Scott Newman, FAIA


Scott Newman, FAIA is an architect who is recognized internationally as a leader in the programming, planning and design of museums and buildings for higher education. He joined the architecture firm Cooper Robertson in 1984 and is a senior member of the firm’s cultural practice.

In 2015 Mr. Newman was elected to the College of Fellows of the American Institute of Architects.

Mr. Newman has led over 50 museum projects internationally. He was principal architect on the highly acclaimed Gateway Arch Museum in St. Louis that opened in July 2018. He was partner-in-charge for the new Whitney Museum of American Art, in collaboration with the Renzo Piano Building Workshop. Recent clients include the Hammer Museum of Art in Los Angeles, the Nelson-Atkins Museum of Art in Kansas City, the Istanbul Museum of Modern Art, the Virginia Museum of Fine Arts, the Harry Ransom Center at the University of Texas at Austin, The Metropolitan Museum of Art, and the J. Paul Getty Trust.

He is currently collaborating with David Adjaye on the new Studio Museum in Harlem and the Princeton University Art Museum, and with OMA on the expansion of the New Museum of Contemporary Art in New York, and the Albright-Knox in Buffalo.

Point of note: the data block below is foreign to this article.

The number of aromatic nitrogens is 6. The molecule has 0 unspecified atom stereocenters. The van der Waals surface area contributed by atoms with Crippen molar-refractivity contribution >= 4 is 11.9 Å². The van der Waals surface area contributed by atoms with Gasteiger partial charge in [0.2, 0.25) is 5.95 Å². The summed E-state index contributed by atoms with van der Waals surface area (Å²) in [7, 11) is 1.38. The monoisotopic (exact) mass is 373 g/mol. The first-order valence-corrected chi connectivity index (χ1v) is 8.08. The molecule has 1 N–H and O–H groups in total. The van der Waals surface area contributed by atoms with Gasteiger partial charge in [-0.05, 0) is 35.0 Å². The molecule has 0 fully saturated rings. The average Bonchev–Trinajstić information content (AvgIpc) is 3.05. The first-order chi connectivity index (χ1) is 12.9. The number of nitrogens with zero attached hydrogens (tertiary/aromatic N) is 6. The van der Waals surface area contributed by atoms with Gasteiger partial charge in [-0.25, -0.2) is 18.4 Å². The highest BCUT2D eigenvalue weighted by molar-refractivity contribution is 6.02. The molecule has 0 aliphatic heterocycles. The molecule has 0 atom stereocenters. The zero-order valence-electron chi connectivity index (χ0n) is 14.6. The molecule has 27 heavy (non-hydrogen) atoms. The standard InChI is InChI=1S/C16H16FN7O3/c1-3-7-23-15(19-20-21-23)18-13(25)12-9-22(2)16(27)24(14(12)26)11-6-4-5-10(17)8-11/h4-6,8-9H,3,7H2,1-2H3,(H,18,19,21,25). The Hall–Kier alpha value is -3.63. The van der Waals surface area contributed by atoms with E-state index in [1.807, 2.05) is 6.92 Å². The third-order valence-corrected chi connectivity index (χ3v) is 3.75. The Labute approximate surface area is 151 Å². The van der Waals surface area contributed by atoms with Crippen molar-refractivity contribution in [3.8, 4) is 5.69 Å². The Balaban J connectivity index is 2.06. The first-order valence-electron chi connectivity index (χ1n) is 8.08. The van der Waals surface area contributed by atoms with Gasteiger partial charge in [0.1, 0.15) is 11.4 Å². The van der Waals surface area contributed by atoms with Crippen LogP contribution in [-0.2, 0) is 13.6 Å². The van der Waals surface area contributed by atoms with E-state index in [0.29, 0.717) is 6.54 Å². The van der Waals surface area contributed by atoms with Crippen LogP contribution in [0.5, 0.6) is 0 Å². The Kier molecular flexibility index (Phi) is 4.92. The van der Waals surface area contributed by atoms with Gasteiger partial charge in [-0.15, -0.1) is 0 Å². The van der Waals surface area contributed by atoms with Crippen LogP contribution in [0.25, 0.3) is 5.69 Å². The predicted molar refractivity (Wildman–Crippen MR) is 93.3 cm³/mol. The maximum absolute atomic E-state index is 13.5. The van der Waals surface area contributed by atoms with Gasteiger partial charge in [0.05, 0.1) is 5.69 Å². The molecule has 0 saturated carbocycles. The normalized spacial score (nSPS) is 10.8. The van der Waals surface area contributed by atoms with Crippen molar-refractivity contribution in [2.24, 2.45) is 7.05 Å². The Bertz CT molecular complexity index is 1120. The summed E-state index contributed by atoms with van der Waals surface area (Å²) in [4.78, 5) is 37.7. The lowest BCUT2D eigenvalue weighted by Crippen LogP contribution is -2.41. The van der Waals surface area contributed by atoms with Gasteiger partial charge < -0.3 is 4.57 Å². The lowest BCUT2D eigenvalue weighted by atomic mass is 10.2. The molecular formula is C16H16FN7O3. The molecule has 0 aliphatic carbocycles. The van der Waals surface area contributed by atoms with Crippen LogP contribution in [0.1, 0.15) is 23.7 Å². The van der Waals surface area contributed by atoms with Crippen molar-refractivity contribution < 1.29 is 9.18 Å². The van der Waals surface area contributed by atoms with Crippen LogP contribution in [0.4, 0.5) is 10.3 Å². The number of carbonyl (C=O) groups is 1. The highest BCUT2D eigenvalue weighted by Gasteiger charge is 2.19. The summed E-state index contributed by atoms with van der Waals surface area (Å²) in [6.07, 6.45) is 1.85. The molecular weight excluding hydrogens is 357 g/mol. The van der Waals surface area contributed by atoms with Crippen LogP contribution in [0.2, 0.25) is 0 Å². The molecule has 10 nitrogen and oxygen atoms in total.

Mr. Newman has delivered the keynote address at the Building Museums Symposium, and spoken on contemporary museum design and construction in Washington, Montreal, and Copenhagen. He has served on international design competition juries, and published articles on technical challenges and innovations in museum design.

Mr. Newman was principally involved with the expansion of the Museum of Modern Art in New York City, and served as architect for the award-winning MoMAQNS, the new Museum at the Gettysburg National Military Park, the Seattle Art Museum, exhibition plans for the Art Institute of Chicago, and a master plan for Thomas Jefferson’s Monticello.

His higher education portfolio includes projects for Princeton, the University of Texas at Austin, Ohio State, Hunter College and the City University of New York (CUNY), State University of New York (SUNY), Columbia, UCLA, Michigan State, Colby, and Yale.


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